Civil rights activist clergy see new generation rising for voting rights
(The Christian Science Monitor) Fifty years after the passage of the landmark Voting Rights Act, two legends of the civil rights movement suggested that the fight for voting rights continues—and is gaining momentum.
James Lawson and C.T. Vivian, both ordained clergy, went to Middle Tennessee State University in Murfreesboro Thursday to support students in their quest to change the state's voter identification laws. The men, Tennesseans and friends of Martin Luther King Jr., worked for decades to bring about the Voting Rights Act of 1965.
Now, with the United States Supreme Court in 2013 striking down key provisions of the act and states passing voter ID laws that critics say infringe on minorities’ ability to vote, the time is ripe for fresh activism, the men told the Associated Press.
And they see it in the students. “It lets me know that we will eventually overcome,” Vivian said. “And that … the work we’ve done for this nation is slowly being fulfilled.”
The issue in Tennessee is that the state won’t accept identification cards from out of state, nor will it accept student identification cards from Tennessee colleges and universities. A group of out-of-state students—who have neither form of identification—has sued the state.
More broadly, 17 states have passed laws requiring voters to present a form of photo identification. Proponents say the goal is to prevent voter fraud. But the laws have been driven by Republican state legislatures, and critics say they impact poor and minority voters most, since they are the most likely to not have an acceptable form of ID. They are also core Democratic constituencies.
Data suggest that voter fraud is exceedingly rare.
In 2013, the Supreme Court threw out Section 5 of the Voting Rights Act, a section that required all or parts of 15 states with a history of discrimination in voting to get federal approval before changing the way they hold elections. Chief Justice John Roberts said the provision was outdated.
Vivian told AP “it’s a shame” that such battles over voting rights are still being fought. He has been active in civil rights since the 1940s and was assaulted in Selma, Alabama, in 1965.
While contemporary voting rights activists are facing new challenges, they “definitely draw a lot of their inspiration” from the 1950s and 1960s, says John Sherman, a staff attorney for the Fair Elections Legal Network, which filed the lawsuit in March on behalf of the Nashville Student Organizing Committee.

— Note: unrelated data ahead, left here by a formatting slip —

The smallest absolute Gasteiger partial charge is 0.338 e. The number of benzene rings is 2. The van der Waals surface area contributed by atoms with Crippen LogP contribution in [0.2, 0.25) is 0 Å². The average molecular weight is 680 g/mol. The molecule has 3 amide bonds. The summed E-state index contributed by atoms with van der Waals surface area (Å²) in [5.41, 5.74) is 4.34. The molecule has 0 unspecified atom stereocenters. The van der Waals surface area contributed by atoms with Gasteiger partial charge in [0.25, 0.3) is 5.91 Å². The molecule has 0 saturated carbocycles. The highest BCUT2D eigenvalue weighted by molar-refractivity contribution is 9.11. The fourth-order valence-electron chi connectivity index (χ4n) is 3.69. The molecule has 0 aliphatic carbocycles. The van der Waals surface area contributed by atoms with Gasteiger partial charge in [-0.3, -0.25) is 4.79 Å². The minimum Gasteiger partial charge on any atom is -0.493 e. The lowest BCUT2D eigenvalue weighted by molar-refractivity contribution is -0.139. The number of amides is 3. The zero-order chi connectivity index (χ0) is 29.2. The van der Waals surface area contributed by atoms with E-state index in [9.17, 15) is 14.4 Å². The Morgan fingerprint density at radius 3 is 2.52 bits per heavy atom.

He noted one March protest in the statehouse. When a legislative committee rejected a motion to include student IDs on the list of approved voter IDs, the students filling the room stood up and started singing the iconic civil rights song “Can’t Turn Me ’Round.”
But today’s activists also reflect past generations in other, less glamorous ways, said Shawn Alexander, director of the Langston Hughes Center at the University of Kansas.
“It’s a passing of the torch on some levels, but it’s also people organizing in the manner they’ve always organized,” Alexander said.
That begins with litigation—the kind of litigation that the students in Tennessee are now engaged in.
“The thing people forget with the civil rights movement is each direct action campaign comes out of litigation behind it,” he says.
As early as 1960, Alexander says, the Student Nonviolent Coordinating Committee and other civil rights organizations had been running local get-out-the-vote campaigns.
They “were working at the local level trying to take [people] to polls, being denied, and then taking [the state] to litigation,” he said. “People forget the long struggle that took place. . . . They jump straight to Selma.”
Today, of the states that have passed strict voter ID laws, seven allow college or university ID cards, according to Sherman of FELN. Although Tennessee does not allow students to use their ID cards, though it does allow faculty and staff to do so.
Inspired by the Black Lives Matter movement, other movements are finding a voice, said Justin Hansford, a professor at the St. Louis University School of Law.
“Civil rights victories often are won first in the streets, then in the courts,” he wrote in an e-mail. “Black Lives Matter has reinvigorated the youth and shown that their passion can lead to change, so hopefully a burgeoning voting rights movement can also gain steam.”